Destination Kanchipuram. Where we arrive in the heat of the day when everything is closed. And there’s no room at the inn. It’s the continuation of the temple trail. Our 9:35am bus from Tiruvannamalai will have us arriving by 1pm for 63 INR each.
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Kanchipuram and the Pallava Dynasty
Kanchipuram was the capital of the Pallava dynasty between the 6th and 8th centuries. We’ll get to see more of the remnants of that era when we visit Mammalapuram in a few days. Kanchipuram is famed for its silk saris and of course it’s temples. Temples open from 6am until noon and then again at 4pm for another four hours.
It’s fate that we arrive at around 1pm. There are no rooms available at the first three places to stay that we find. So we make the decision that we’ll leave the bags somewhere, while we take a look around. If we feel the need to stay longer, we’ll make more of an effort to find somewhere to stay later.
An enterprising hotel clerk makes 50 INR for looking after our bags for a few hours, although passing him the money is done under the table away from his boss. Baksheesh is alive and well here.
We take a quick skip around town, in a slow “heat of the day” sort of a way. As the temples are closed we just take a look at the outside of temples. Then we drink coffee at possibly the dirtiest Indian Coffee House we’ve seen and decide to pass on further investigation of Kanchipuram.
The Indian Coffee House, Kanchipuram
The Indian Coffee House is a cooperative run by its workers and owners. There are many of them throughout India. Some are great, like the one in Gwalior, some are good, like Alleppy and this one in Kanchipuram is disgusting. It’s dirty, with little on the menu and it’s a struggle to bring myself to even drink the coffee.
If you do visit Kanchipuram, it’s best to plan ahead. Sort out your route and DON’T arrive over the afternoon when all the temples are closed. This is a great Kanchipuram Temple Route and agenda from TripAdvisor.
Kanchipuram to Chennai
Retrieving our bags we head back to the bus station, and take the local bus to Chennai. This happens after a couple of false starts, even getting onto one bus going in the opposite direction. Bus stations here are something of a frenzy. There are few signs, even fewer that appear accurate and there are no timetables that I can discern. It’s hard to figure out who to ask for information as there appears to be little recognizable uniform wearing. When we do ask, there’s a random wave that indicates our required location could be anywhere within a 180 degree arc. And, of course, the ubiquitous Indian Head Wobble.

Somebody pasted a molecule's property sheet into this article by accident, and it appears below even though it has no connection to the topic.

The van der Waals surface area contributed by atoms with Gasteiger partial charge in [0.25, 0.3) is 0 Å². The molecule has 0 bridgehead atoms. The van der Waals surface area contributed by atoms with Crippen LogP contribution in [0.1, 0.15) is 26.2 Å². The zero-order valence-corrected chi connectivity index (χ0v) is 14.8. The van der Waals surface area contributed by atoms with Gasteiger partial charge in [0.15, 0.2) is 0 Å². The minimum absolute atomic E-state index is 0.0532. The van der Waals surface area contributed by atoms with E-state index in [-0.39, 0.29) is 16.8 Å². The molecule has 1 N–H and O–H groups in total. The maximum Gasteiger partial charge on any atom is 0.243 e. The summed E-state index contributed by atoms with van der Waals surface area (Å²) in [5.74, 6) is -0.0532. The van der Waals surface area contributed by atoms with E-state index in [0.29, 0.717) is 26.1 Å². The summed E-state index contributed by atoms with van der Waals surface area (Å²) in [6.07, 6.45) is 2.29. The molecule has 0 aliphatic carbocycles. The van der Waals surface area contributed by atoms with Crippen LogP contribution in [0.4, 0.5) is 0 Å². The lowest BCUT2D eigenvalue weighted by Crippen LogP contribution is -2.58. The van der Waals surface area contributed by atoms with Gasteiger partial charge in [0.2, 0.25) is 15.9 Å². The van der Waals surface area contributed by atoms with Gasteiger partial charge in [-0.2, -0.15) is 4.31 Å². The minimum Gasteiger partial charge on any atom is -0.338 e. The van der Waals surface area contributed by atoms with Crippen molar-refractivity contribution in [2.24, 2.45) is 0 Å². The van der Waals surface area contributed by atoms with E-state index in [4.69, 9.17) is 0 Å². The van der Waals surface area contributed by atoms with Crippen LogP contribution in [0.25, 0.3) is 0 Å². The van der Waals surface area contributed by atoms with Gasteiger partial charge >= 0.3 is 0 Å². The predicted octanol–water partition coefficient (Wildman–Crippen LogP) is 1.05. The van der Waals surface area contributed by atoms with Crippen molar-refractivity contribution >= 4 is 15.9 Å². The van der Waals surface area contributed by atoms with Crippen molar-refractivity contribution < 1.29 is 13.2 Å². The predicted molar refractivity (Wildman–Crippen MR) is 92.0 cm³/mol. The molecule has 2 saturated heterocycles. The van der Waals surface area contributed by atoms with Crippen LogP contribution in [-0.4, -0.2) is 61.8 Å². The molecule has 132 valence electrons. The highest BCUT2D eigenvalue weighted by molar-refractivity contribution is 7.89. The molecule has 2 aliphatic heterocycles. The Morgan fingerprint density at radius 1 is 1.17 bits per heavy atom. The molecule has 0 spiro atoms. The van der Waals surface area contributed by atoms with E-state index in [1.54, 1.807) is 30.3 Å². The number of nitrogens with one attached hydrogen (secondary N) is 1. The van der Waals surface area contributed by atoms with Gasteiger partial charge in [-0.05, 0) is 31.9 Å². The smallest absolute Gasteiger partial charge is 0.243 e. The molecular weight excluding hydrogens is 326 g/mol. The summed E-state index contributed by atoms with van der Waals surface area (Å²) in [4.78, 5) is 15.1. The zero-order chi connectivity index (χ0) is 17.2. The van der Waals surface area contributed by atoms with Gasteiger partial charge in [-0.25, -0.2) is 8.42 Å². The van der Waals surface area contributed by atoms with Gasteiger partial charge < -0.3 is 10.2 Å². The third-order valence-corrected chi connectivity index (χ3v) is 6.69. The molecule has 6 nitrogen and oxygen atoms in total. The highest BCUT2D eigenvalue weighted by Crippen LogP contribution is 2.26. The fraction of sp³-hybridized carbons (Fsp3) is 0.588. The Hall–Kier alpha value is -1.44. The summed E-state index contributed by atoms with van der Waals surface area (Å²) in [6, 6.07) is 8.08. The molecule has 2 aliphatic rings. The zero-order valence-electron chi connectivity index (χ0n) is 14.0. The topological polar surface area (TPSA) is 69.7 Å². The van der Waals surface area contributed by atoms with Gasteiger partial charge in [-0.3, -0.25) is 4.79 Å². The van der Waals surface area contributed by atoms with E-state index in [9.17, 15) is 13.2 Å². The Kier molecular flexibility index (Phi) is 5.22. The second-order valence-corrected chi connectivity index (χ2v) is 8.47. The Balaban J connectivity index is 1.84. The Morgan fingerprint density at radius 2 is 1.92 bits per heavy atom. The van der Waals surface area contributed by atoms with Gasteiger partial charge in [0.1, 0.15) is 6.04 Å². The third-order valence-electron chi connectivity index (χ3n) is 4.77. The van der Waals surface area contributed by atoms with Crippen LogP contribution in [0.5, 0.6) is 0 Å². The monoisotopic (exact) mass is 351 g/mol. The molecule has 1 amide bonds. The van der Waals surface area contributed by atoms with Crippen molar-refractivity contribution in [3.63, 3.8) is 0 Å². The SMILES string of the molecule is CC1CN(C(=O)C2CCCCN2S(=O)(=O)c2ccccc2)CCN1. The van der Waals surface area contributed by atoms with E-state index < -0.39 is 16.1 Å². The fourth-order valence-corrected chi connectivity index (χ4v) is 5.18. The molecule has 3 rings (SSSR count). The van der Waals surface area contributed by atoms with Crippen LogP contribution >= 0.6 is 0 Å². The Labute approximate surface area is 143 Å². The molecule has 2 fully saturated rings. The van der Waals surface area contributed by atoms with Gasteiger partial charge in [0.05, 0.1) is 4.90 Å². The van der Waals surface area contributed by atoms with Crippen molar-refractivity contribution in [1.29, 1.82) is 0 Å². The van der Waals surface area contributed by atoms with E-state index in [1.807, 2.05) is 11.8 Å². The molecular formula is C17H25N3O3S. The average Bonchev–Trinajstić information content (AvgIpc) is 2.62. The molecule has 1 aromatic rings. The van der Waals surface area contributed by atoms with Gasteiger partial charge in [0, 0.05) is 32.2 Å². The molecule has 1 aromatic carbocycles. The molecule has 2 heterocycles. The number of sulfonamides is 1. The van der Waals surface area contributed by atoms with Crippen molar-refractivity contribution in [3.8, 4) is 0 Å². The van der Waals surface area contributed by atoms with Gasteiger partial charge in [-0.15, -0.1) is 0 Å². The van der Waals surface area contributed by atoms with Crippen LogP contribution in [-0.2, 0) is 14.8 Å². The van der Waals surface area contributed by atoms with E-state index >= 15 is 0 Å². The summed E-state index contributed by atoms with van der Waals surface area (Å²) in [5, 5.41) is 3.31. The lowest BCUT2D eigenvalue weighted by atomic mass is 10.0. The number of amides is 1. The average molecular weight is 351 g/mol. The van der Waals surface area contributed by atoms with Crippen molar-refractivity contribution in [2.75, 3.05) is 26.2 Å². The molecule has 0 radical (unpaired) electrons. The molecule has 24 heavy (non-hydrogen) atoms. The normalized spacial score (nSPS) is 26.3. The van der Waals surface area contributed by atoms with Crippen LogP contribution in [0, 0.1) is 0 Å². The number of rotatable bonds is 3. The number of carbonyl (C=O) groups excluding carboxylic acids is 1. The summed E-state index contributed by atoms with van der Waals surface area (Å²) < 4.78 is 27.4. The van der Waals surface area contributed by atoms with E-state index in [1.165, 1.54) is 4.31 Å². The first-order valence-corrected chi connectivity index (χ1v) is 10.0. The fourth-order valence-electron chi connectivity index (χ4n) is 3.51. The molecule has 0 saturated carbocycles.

In India, Buy a Local SIM Card
When we arrived in India, one of the reasons for trudging to Ernakulam from Kochi on those sinkworthy ferries was to buy an Indian SIM card. We will be in the country for up to 6 months and based on the state of the internet access in the first place we stayed we figured it was worth the 649 INR (US$10.22, GBP 6.64) that it would cost us for 3GB of 3G access each month. So, we became Vodafone India customers after filling in an archaic paper form that required me to detail not just the name of my husband but also my long deceased father.
Nevertheless its invaluable now and lets us search for and book accommodation in Chennai as well as figure out how we will get there from the bus station where we *think* that this bus will drop us off. It’s coming up to 4pm when we finally board the bus, paying 100 INR each (US$1.57, GBP 1.02) for the journey.
Two hours later, the sun is setting over the slums at 6pm as we arrive in Chennai. We head for the Theagarayar Nagar (or T Nagar) neighborhood, our home for the next few days.
- Where we stayed in Chennai – TNagar – Season 4 Guesthouse
- A much better temple situation – Madurai and the Meenakshi Temple
- Moving onto Mammalapuram
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- Protect your data – use a VPN in India – use this coupon to get 3 months free.
- Book the best tours and guides in India on GetYourGuide or Klook
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- Find the right accommodation for you via Booking.com and Hostelworld
- Book Trains and Buses in India with 12goAsia
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